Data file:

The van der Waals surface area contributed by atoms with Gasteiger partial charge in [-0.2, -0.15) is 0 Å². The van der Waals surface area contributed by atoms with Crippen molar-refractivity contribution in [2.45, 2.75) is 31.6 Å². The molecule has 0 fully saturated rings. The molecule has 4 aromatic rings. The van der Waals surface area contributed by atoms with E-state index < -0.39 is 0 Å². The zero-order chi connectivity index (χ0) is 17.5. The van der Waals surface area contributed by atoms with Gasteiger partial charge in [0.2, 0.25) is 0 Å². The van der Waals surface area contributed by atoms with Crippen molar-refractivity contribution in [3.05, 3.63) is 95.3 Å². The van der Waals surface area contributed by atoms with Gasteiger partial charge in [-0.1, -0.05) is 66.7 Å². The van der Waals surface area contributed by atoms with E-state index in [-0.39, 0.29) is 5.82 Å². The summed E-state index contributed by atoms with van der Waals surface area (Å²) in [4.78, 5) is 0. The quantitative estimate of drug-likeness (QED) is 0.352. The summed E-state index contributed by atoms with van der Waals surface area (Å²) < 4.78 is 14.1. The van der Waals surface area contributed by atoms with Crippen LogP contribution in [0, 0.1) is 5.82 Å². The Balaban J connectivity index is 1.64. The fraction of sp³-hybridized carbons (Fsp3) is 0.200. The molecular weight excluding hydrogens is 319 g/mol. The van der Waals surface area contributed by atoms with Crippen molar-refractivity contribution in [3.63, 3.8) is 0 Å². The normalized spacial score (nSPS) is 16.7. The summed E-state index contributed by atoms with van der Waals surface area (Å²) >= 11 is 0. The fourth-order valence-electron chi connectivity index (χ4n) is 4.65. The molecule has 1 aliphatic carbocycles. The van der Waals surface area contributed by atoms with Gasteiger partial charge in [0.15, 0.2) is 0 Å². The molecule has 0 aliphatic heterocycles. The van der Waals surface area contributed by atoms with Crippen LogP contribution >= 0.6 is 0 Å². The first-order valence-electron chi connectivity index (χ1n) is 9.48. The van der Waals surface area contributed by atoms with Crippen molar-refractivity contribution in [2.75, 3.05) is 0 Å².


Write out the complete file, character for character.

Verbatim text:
The van der Waals surface area contributed by atoms with Gasteiger partial charge in [-0.2, -0.15) is 0 Å². The van der Waals surface area contributed by atoms with Crippen molar-refractivity contribution in [2.45, 2.75) is 31.6 Å². The molecule has 0 fully saturated rings. The molecule has 4 aromatic rings. The van der Waals surface area contributed by atoms with E-state index < -0.39 is 0 Å². The zero-order chi connectivity index (χ0) is 17.5. The van der Waals surface area contributed by atoms with Gasteiger partial charge in [0.2, 0.25) is 0 Å². The van der Waals surface area contributed by atoms with Crippen molar-refractivity contribution in [3.05, 3.63) is 95.3 Å². The van der Waals surface area contributed by atoms with Gasteiger partial charge in [-0.1, -0.05) is 66.7 Å². The van der Waals surface area contributed by atoms with E-state index in [-0.39, 0.29) is 5.82 Å². The summed E-state index contributed by atoms with van der Waals surface area (Å²) in [4.78, 5) is 0. The quantitative estimate of drug-likeness (QED) is 0.352. The summed E-state index contributed by atoms with van der Waals surface area (Å²) < 4.78 is 14.1. The van der Waals surface area contributed by atoms with Crippen LogP contribution in [0, 0.1) is 5.82 Å². The Balaban J connectivity index is 1.64. The fraction of sp³-hybridized carbons (Fsp3) is 0.200. The molecular weight excluding hydrogens is 319 g/mol. The van der Waals surface area contributed by atoms with Crippen molar-refractivity contribution in [3.63, 3.8) is 0 Å². The normalized spacial score (nSPS) is 16.7. The summed E-state index contributed by atoms with van der Waals surface area (Å²) >= 11 is 0. The fourth-order valence-electron chi connectivity index (χ4n) is 4.65. The molecule has 1 aliphatic carbocycles. The van der Waals surface area contributed by atoms with Gasteiger partial charge in [0.15, 0.2) is 0 Å². The molecule has 0 aliphatic heterocycles. The van der Waals surface area contributed by atoms with Crippen LogP contribution >= 0.6 is 0 Å². The first-order valence-electron chi connectivity index (χ1n) is 9.48. The van der Waals surface area contributed by atoms with Crippen molar-refractivity contribution in [2.75, 3.05) is 0 Å².